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Anesthesia: Regional Anesthesia

You’re scheduled for surgery. During surgery, you’ll receive medication called anesthesia to keep you comfortable and pain-free. Your surgeon has decided that you’ll receive regional anesthesia. This sheet tells you what to expect with this type of anesthesia.

What is regional anesthesia?

Regional anesthesia numbs one region of your body. The anesthesia may be given around nerves or into veins in your arms, neck, or legs (nerve block or Bier block). Or it may be sent into the spinal fluid (spinal anesthesia) or into the space just outside the spinal fluid (epidural anesthesia). You may also be given sedatives to help you relax.

Nerve block or Bier block

A small area of the body, such as an arm or leg, can be numbed using a nerve block or Bier block.

  • Nerve block. During a nerve block, your skin is numbed. A needle is then inserted near nerves that serve the area to be numbed. Anesthetic is sent through the needle.

  • IV regional or Bier block. For this type of block, an IV line is put into a vein. The blood flow to the area to be numbed is blocked for a short time. Anesthetic is sent through the IV.

Spinal anesthesia

Spinal anesthesia numbs your body from about the waist down.

  • Anesthetic is injected into the spinal fluid. This is a substance that surrounds the spinal cord in your spinal column. The anesthetic blocks pain traveling from the body to the brain.

  • To receive the anesthetic, your skin is numbed at the injection site on your back.

  • A needle is then inserted into the spinal space. Anesthetic is sent into the spinal fluid through the needle.

Close up view from the top and side of epidural needle in the spine

Epidural anesthesia

Epidural anesthesia is most commonly used during childbirth and may also be used after surgical procedures of the chest, abdomen, and legs.

  • Anesthetic is injected into the epidural space. This is just outside the dural sac which contains the spinal fluid.

  • To receive the anesthetic, your skin is numbed at the injection site on your back.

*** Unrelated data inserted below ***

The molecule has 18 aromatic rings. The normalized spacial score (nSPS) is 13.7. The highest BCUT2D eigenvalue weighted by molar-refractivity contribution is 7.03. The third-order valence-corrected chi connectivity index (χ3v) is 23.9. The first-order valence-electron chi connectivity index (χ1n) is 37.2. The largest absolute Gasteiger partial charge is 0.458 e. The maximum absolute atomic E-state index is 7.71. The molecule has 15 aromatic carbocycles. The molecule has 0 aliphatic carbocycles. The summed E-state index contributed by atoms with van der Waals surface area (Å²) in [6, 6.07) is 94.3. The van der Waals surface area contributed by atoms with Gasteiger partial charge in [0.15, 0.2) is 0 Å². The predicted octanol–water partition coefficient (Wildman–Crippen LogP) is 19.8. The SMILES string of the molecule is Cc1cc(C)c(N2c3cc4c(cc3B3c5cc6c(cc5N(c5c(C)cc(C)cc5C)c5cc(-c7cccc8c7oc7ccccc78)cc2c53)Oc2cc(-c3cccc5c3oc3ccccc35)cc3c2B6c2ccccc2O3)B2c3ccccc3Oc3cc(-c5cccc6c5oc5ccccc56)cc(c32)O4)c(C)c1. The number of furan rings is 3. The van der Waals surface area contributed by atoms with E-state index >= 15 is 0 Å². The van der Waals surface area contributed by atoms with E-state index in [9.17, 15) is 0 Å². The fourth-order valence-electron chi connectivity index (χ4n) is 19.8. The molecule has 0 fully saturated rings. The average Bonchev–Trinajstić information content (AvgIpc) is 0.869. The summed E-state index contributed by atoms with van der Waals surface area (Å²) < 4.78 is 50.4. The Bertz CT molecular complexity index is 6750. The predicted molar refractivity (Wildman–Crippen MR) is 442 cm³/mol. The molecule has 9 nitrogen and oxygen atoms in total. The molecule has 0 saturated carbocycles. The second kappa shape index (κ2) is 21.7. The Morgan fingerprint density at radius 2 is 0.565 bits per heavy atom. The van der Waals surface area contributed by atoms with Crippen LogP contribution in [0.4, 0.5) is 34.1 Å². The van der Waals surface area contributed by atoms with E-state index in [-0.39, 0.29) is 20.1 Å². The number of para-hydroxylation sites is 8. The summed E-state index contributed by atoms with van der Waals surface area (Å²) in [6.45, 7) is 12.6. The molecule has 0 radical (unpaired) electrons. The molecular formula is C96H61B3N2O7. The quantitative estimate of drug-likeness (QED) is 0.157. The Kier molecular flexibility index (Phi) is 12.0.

• A needle is then inserted into the epidural space. Anesthetic is sent into the epidural space through the needle.

  • A small flexible catheter may be attached to the needle and left in place. This allows for continuous injections or infusions of anesthetic.

Anesthesia tools and medications that might be near you during your procedure

  • Local anesthetic.  This medication is given through a needle numbs one region of your body.

  • Electrocardiography leads (electrodes). These are used to record your heart rate and rhythm.

  • Blood pressure cuff. A cuff is placed on your arm to keep track of your blood pressure.

  • Pulse oximeter. This small clip is placed on the end of the finger. It measures your blood oxygen level.

  • Sedatives. These medications may be given through an IV. They help to relax you and keep you comfortable. You may stay awake or sleep lightly.

  • Oxygen. You may be given oxygen through a facemask.

Risks and possible complications

Regional anesthesia carries some risks. These include:

  • Nausea and vomiting

  • Headache

  • Backache

  • Decreased blood pressure

  • Allergic reaction to the anesthetic

  • Ongoing numbness (rare)

  • Irregular heartbeat (rare)

  • Cardiac arrest (rare)


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